giving the matter proper consideration and the management
has reason to believe that a foodborne disease outbreak
may have occurred, the following contacts are important:
Contact your local health department immediately.
Attorney. Advise your attorney of the situation
and the action taken. Although your attorney will
most likely recommend that you cooperate fully with
the health department, he or she may want to be
included in the investigation to ensure that the
rights of all concerned are properly respected.
Insurance Agent. Depending on the nature and the
extent of the outbreak, your insurance company may
become involved. It is advisable to inform your
agent at the beginning of an official investigation.
an official foodborne disease outbreak investigation
has begun, the management needs to be aware of the following
health department activities:
Investigating a foodborne disease outbreak is a
lot like detective work. Health department staff
will be asking a lot of questions, not only of food
establishment employees, but also of people who
allegedly have become ill. Two fundamental questions
need to be answered:
What food caused the illness; and
What went wrong to cause the illness
the Disease. Depending on the nature of the foodborne
disease outbreak, preventing additional cases is paramount.
Such control measures that may need to be implemented
immediately are as follows:
sick employees from food-contact work,
Using alternate food processing or
preparation methods, and/or
Closing the establishment.
Sampling. Collecting food and environmental samples
is an important activity during a foodborne disease
outbreak investigation. Finding or not finding the
suspected organism or agent in a specific food is
significant in determining the cause of the outbreak.
Also, it is not uncommon to obtain stool, vomitus
and/or blood samples from victims and employees.
Embargo. Suspected foods in foodborne disease outbreak
investigations may be placed under embargo until a
determination can be made as to its safety or status.
Such foods will be properly identified, and the food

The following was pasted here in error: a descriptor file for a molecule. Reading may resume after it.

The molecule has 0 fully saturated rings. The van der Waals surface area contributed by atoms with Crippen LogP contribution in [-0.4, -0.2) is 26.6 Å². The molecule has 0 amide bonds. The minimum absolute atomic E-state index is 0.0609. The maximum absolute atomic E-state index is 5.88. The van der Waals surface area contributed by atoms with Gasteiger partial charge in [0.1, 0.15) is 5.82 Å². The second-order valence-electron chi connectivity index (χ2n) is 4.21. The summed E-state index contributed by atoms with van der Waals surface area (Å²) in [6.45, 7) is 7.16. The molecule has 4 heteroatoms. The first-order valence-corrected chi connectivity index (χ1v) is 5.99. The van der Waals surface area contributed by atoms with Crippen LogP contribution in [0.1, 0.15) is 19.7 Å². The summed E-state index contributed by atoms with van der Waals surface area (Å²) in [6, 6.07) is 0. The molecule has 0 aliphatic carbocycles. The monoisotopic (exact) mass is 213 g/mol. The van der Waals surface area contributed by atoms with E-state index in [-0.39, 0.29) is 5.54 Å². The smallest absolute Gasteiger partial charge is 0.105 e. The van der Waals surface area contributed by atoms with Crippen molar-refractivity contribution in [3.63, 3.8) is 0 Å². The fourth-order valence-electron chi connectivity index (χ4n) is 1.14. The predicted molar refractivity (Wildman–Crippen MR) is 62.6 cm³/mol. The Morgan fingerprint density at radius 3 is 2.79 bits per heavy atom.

must remain undisturbed until the embargo is lifted.
Reports. Several reports are generated as a result
of the investigation. A special inspection report
is generally completed during the course of the investigation.
It is similar to a regular inspection but only addresses
conditions relating to the outbreak. Also, case investigation
reports are generated.
Sample SUA Foodborne
of suspected foodborne illness are reported to the local
Health Department and SUA immediately.
D. EQUIPMENT/WATER/PHYSICAL FACILITIES
Contaminated equipment is one of the major causes
of foodborne disease outbreaks. Thus, it is crucial that the
foodservice facility and its equipment are properly maintained,
cleaned, and sanitized to prevent the transmission of foodborne
diseases. Effective cleaning and sanitization of equipment
and utensils serve two primary purposes. They:
Reduce chances for contaminating safe food during processing, preparation,
storage, and service by physically removing soil and bacteria
and other microorganisms; and
Minimize the chances of transmitting disease organisms to the consumer
by achieving bacteriologically safe eating utensils.
The task of choosing equipment designed for sanitation
has been simplified by organizations such as the National
Sanitation Foundation (NSF) International. NSF International
develops and publishes standards for sanitary equipment design.
A clean and sanitary food establishment is a prerequisite
to an effective food-safety program. A routine cleaning program
must be established and monitored.
WATER SUPPLY SYSTEM
Proper sanitary controls for the water supply system
and sewage and liquid waste disposal systems are necessary
in food establishments to prevent the food contamination and
the creation of public health hazards.
Because water is so common in place for food establishments,
its availability, purity, and safety are taken for granted.
The protection of water is provided through compliance with
local and state regulations of public drinking water systems
and plumbing codes. However, hazards through repairs, emergencies,
changes, and/or alterations in the water delivery system and
distribution system within the establishment may occur. Therefore,
the water supply systems in a food establishment also need
special attention and must be monitored to prevent food, equipment,
and supplies from becoming contaminated.
constructed, installed, operated and maintained physical facilities
of a foodservice establishment are important to ensure adequate
food safety and sanitation. Other
key considerations in helping keep food safe include adequate handwashing and toilet facilities and prohibiting
pets and other animals on the premises of the foodservice
establishment. Pests such as insects and rodents can also
pose serious problems for establishments. The greatest danger
from pests comes from their ability to spread disease, including
foodborne illness. Developing policies and procedures to ensure
that the physical facilities of the establishment are maintained
in good repair and implementing a pest management program
will help prevent contamination and pests from infesting foodservice